“Liquid Death” Markets Water Like Beer. But, Like, Hardcore Beer.
Water has gone “hardcore,” thanks to a former Netflix creative director who has decided the secret to selling water is to make it more metal. “Liquid Death,” Mike Cessario’s canned water brand with the slogan “Murder your thirst,” came out at the end of January, but Business Insider reported yesterday that the company had raised a seed round of $1.6 million from Biz Stone, the founders of Dollar Shave Club and Away.
Which means that no matter what we think, somebody thinks that it’s high time water gets reinvented for a new consumer — or at least the packaging, since what is inside is “100% natural, non-carbonated, mountain water sourced from the Austrian Alps.” So yes, the only thing that sets it apart from any other water is the distribution (you buy it on Amazon per pack or by subscription on its own website, DrinkLiquidDeath.com) and the packaging.
And, oh the packaging: It’s designed to look like a tall-boy can of craft beer. The company admits that’s the motivation, but also says that “aluminum cans get more ice-cold than plastic, and aluminum is infinitely recyclable and contains 20 times more recycled material per container than plastic. Of all the aluminum produced since 1888, 75% of it is still in productive use.”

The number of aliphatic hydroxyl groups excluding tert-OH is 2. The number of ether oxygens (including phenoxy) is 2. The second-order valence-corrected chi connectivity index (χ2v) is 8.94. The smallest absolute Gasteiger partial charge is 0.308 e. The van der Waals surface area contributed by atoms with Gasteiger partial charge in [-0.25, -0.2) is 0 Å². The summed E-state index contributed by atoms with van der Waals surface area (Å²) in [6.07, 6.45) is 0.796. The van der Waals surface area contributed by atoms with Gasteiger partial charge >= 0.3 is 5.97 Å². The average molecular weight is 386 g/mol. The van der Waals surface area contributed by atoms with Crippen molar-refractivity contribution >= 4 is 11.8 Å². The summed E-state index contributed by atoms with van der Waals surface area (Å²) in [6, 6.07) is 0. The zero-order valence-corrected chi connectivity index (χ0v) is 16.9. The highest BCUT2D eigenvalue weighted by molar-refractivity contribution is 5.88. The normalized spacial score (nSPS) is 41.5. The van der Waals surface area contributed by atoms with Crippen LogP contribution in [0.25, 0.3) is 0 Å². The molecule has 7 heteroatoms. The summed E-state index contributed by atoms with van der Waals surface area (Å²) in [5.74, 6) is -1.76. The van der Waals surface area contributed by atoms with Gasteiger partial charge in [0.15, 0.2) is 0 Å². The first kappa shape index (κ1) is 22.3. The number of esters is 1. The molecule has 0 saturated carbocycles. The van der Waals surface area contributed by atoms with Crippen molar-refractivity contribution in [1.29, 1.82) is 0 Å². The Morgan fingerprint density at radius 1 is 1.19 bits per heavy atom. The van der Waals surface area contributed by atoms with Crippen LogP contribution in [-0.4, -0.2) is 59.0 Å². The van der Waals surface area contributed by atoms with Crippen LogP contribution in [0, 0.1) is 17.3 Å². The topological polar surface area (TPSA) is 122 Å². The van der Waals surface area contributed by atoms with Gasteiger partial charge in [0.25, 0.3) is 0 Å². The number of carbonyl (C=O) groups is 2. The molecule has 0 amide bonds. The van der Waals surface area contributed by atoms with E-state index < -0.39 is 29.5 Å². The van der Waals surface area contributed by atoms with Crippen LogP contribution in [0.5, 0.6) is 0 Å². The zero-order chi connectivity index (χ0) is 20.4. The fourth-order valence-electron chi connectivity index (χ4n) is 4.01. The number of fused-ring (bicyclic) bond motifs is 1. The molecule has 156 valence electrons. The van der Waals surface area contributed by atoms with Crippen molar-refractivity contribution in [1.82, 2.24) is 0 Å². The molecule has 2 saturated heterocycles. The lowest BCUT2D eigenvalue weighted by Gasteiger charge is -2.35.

In other words, the image is hardcore, but the product is good for the earth; the founders seem motivated by disrupting plastic bottles and bringing irreverence to the water industry. That seems fun and harmless, right? Okay, but the can copy is a bit disturbing: “Our proprietary thirst murdering process begins with the liquid death forming a rope of veins that will wrap around your thirst’s head and strangle it. Once liquid death reaches your thirst’s brain, all of your thirst’s memories will be replaced with repeating loops of its own head imploding. Which is exactly what happens next by it causing your thirst’s head to implode and its brain to squirt out of its ears.” And it goes on. For another paragraph.
Business Insider’s article seems to shed a bit more light on the real motivation, though: “Cessario’s “straight edge” contemporaries were looking for a water brand that spoke to them, instead of to “Whole Foods yoga moms.” In other words, welcome to the world, water for bros.